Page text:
Researchers identify which sensory nerve cells contribute to chronic nerve pain

4th March 2013

New research, led by academics at the University of Bristol and published in the journal Pain, has identified the subtypes of sensory nerve cells that are likely to contribute to long-term nerve pain from partial nerve injury.  It is hoped this will aid in development of more effective pain killers.

Partial nerve injury can be caused by an accident, diseases such as diabetes or result from surgery. Essentially, it results in a) death and degeneration of some nerve fibres which causes inflammation within the nerve, but b) survival of other fibres that continue to conduct through the damaged and/or inflamed nerve. This combination can result in serious long-term neuropathic pain. This neuropathic pain has various different qualities. The most debilitating is the often relentless spontaneous ongoing burning or sharp shooting pain. In addition there may be greater pain than usual in response to normally painful stimuli, as well as extreme tenderness and pain to normal touch or in response to normal movements. There may also be strange, often unpleasant, but non-painful sensations. Neuropathic pain remains very hard to treat clinically. The reasons include incomplete understanding of the types of nerve cells responsible for these different qualities of pain.

Sensory nerve cells have nerve fibres that carry the signals from the tissues, such as skin, muscle and organs, to the central nervous system (CNS). Some are nociceptors or “pain nerve cells”. They sense and signal tissue damage or inflammation; their signals activate pain pathways to the brain, which results in  pain. Other types of neurons when activated cause non-painful sensations, such as touch, vibration etc.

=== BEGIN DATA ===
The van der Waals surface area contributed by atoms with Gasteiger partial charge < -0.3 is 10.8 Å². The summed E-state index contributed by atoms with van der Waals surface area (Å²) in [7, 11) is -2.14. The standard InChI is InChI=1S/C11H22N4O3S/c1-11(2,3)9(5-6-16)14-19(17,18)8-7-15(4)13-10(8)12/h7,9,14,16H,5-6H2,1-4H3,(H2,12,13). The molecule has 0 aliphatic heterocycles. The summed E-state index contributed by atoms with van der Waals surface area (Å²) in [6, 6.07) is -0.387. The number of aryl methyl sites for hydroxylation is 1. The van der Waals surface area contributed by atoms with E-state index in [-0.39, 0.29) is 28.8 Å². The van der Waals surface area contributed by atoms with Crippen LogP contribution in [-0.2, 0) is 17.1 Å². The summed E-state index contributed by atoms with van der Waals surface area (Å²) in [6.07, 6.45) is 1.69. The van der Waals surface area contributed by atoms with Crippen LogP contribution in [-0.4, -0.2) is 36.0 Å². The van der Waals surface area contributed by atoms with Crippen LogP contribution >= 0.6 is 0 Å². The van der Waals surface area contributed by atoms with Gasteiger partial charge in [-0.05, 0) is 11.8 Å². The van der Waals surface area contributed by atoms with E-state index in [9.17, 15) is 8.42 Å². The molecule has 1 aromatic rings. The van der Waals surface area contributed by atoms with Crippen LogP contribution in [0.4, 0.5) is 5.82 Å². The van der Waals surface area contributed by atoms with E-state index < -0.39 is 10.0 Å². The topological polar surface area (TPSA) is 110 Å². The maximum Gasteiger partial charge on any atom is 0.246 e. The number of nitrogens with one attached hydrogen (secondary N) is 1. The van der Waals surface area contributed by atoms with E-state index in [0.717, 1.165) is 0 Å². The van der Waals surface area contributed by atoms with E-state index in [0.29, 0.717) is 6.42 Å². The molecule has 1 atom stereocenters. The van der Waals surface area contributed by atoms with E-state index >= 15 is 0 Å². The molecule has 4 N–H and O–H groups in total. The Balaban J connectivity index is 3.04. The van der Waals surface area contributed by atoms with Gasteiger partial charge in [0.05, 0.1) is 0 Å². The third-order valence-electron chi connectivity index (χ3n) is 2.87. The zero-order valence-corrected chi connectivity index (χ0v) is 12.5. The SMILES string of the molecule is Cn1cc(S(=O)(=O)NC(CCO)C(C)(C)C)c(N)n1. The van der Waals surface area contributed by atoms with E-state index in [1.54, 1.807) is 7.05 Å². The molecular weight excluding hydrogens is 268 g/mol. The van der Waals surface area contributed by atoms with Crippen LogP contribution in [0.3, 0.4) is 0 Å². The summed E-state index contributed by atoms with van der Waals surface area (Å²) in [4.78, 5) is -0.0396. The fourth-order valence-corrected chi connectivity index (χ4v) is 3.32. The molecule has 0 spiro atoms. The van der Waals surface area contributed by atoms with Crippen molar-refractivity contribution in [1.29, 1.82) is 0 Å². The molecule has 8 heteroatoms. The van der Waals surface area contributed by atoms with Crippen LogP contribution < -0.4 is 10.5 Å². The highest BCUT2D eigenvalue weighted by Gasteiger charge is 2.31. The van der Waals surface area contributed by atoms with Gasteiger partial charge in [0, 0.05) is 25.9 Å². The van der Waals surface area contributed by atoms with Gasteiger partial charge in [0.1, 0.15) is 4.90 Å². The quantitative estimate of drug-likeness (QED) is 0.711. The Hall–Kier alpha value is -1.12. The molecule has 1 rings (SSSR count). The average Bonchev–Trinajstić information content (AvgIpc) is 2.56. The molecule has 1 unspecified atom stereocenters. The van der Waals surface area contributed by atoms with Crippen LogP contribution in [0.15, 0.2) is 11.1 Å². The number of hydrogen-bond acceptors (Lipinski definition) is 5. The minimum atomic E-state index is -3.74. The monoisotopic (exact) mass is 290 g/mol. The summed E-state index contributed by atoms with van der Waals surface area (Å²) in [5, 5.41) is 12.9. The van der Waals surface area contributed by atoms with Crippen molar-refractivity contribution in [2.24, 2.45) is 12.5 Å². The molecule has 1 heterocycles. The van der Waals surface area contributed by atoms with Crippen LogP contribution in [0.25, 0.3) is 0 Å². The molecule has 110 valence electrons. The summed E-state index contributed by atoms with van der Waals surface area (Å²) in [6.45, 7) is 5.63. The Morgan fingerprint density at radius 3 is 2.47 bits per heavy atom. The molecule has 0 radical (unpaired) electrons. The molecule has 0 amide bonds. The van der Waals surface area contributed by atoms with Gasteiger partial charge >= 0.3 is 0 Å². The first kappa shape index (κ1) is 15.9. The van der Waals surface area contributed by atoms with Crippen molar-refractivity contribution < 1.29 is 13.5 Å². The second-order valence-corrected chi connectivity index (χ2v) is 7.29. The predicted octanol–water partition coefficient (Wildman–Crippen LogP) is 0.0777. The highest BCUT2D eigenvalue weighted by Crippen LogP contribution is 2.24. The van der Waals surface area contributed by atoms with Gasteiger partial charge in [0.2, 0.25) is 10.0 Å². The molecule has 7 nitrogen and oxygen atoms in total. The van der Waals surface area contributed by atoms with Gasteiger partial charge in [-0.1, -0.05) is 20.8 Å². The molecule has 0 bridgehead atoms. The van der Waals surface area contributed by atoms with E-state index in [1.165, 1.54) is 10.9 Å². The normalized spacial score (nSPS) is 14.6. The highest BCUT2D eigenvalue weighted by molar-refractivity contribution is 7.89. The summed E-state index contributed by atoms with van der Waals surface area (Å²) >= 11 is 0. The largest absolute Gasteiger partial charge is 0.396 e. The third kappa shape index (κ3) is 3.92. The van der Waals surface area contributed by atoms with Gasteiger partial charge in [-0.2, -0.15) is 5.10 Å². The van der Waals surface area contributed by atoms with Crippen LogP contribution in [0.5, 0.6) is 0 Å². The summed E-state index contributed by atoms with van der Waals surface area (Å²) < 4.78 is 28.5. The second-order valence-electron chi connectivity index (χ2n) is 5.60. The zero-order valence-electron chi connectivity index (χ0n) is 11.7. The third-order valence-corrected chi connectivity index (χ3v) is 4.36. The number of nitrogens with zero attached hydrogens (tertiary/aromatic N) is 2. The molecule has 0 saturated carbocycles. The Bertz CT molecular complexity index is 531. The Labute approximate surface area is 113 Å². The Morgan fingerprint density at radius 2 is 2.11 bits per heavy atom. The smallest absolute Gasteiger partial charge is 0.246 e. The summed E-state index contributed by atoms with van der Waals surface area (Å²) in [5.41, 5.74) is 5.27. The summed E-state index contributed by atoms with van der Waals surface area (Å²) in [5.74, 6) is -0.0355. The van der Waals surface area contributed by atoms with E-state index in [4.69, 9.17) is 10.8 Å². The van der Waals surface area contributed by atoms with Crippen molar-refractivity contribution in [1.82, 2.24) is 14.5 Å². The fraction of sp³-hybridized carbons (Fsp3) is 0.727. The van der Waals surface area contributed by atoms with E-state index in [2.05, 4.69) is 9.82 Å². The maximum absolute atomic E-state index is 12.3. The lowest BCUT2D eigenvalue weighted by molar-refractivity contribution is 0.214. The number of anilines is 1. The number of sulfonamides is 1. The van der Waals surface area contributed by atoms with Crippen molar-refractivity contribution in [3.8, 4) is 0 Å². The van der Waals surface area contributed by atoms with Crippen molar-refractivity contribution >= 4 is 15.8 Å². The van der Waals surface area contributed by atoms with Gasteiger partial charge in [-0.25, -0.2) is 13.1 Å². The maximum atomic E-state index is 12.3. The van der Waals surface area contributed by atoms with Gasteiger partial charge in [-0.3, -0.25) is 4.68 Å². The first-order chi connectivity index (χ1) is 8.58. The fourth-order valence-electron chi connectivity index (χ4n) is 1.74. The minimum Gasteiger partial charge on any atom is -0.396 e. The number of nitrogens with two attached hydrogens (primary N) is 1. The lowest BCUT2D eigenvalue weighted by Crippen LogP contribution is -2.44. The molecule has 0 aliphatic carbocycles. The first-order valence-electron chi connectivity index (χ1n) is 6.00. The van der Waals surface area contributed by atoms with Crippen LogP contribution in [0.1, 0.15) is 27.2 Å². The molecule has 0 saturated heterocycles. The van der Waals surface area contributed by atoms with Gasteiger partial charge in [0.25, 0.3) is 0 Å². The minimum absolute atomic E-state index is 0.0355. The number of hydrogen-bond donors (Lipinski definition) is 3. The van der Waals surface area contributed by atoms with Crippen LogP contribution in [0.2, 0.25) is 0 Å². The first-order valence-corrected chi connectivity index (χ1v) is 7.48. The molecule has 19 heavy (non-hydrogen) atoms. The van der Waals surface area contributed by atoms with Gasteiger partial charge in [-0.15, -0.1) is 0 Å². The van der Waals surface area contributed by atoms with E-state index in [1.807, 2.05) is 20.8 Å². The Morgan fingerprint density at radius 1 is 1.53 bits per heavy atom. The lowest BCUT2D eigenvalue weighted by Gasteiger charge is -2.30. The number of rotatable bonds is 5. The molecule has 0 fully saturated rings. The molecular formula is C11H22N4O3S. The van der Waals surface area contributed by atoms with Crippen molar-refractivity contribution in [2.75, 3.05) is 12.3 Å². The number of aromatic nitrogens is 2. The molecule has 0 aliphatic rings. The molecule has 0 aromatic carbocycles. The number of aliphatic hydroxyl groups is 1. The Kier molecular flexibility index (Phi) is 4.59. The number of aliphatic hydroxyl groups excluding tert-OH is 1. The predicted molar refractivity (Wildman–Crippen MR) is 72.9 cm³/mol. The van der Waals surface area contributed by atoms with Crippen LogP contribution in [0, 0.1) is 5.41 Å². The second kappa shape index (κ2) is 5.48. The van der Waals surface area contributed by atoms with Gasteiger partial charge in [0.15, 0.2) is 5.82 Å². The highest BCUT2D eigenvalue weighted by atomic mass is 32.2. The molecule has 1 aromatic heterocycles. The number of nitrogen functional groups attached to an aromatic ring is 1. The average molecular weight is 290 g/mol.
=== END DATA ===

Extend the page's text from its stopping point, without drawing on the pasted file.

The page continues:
The researchers report profound changes in properties of different subpopulations of the sensory nerve cells with surviving uninjured fibres; these are the focus of their publication in the journal Pain. They observed changes that could account for the different qualities of neuropathic pain as follows. They found spontaneous ongoing firing in different groups of pain nerve cells which would cause ongoing burning and sharp shooting pain; they report spontaneous firing in non-pain nerve cells that could cause the abnormal non painful sensations; they also show increased sensitivity of fast conducting nociceptors which could underlie the increased pain resulting from stimulation of the tissues.

Professor Sally Lawson, Emeritus Professor from the University’s School of Physiology and Pharmacology who led the research at Bristol, said: “We hope that our findings will trigger further studies that will clarify how and why these nerve cells with uninjured fibres running through a damaged nerve change so remarkably and contribute to pathological pain, and determine how to reverse these changes.”

Dr Laiche Djouhri, the first author, now at Liverpool (Department of Molecular and Clinical Pharmacology), added: “This should help the understanding of how to target pathological pain more effectively, taking into account the different neuron types involved. This may in the longer term help development of more effective pain killers to help sufferers of neuropathic pain.”

The Wellcome Trust-funded research, entitled ‘Partial nerve injury induces electrophysiological changes in conducting (uninjured) nociceptive and nonnociceptive DRG neurons: Possible relationships to aspects of peripheral neuropathic pain and paresthesias’ by Laiche Djouhri , Xin Fang, Stella Koutsikou, Sally N. Lawson from the  School of Physiology and Pharmacology at the University of Bristol, is published in the September issue of the journal Pain.





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